Go big or go home! A £300,000 coin sent for testing and destruction....
I wrote a few weeks back about whether the Royal Mint was stealing from us and that blog can he found HERE. In that blog I talk about the steps and measures that are taken to ensure all coins produced by the Royal Mint are of the highest standards expected of them.
The "trial of the Pyx" is one of the longest established judicial procedures in the British Isles. Its history stretches back more than 700 years. The now-annual Trial is held at the historic Goldsmiths’ Hall in London and is one of the reasons why The Royal Mint is respected around the world for accuracy and precision. The trial sees jurors examining coins for their weight, diameter, metal composition and overall quality.
So for no other reason than this, the Royal Mint decided to produced 4 X £5,000 coins that weigh a hefty five kilos and are reportedly worth a staggering £300,000.
The £5,000 coin(face value) features in my opinion one of the greatest coin designs of all time - the “Una and The Lion” design. The design was first conceived in 1839 by William Wyon, former official chief engraver at the Royal Mint.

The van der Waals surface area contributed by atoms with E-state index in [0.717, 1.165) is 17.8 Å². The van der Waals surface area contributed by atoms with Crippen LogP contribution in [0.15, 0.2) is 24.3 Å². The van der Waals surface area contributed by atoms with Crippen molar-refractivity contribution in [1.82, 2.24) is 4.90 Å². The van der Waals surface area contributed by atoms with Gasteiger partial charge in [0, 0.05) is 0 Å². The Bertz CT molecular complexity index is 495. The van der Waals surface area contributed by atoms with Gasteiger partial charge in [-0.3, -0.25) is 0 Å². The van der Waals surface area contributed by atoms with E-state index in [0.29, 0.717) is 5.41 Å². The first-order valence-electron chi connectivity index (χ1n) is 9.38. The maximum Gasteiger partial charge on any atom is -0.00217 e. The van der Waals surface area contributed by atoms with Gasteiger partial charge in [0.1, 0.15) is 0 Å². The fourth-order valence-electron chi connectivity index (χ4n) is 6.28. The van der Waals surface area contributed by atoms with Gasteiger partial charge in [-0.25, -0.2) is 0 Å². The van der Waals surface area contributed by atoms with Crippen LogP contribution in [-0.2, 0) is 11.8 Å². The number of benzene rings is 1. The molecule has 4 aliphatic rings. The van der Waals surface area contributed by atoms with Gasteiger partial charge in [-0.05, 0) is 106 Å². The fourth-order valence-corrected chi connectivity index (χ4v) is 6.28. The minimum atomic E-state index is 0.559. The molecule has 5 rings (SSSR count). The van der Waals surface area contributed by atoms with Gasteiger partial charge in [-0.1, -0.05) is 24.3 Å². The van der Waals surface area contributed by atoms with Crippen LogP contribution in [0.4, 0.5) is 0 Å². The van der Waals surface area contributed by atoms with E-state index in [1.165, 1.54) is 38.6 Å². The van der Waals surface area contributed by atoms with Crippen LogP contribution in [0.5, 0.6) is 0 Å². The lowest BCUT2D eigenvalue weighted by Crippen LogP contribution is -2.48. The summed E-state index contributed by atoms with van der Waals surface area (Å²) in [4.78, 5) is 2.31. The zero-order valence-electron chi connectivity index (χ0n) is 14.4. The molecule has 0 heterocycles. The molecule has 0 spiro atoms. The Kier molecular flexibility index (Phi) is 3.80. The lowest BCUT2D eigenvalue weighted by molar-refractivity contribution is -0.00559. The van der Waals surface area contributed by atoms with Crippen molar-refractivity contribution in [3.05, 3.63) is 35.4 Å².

The original "Una and the Lion" design was a British £5 gold coin depicting Queen Victoria. It was designed to commemorate the beginning of Queen Victoria's reign and is one if the mist saught after collectors coins of all time.
A £2,000 coin weighing two kilos and reportedly worth nearly £120,000 has also been made featuring the same design.
The £5,000 and £2,000 coins have been created as part of a new Great Engravers series, which celebrates the most influential artists who have contributed towards coinage in Britain, beginning with Wyon and his “Una and the Lion” design. These new coins are made from 999 fine gold and have been remastered from an original die that was first used almost two centuries ago.
Exactly how many samples are pulled depends somewhat on the coin in question and the metal being used. For bimetallic coins made of cupro-nickel and nickel-brass, one sample coin is pulled for every 10,000 pieces that are manufactured. For cupro-nickel pieces, one sample is pulled for every 20,000 coins produced. For gold coins, it's one sample for every 10,000 pieces; for silver coins, we take one sample for every 15,000 pieces manufactured.
This year, for example, The Royal Mint will be transporting more than 16,000 coins to the Trial. This includes three of the four £5,000 that were made by the RM. Once these coins arrive at the Trial, the company will drill into the coins and extract samples from each to analyse their composition before melting them down. With the one remaining five-kilo coin and the two-kilo coin being sold to a private buyers.
Posted via Steemleo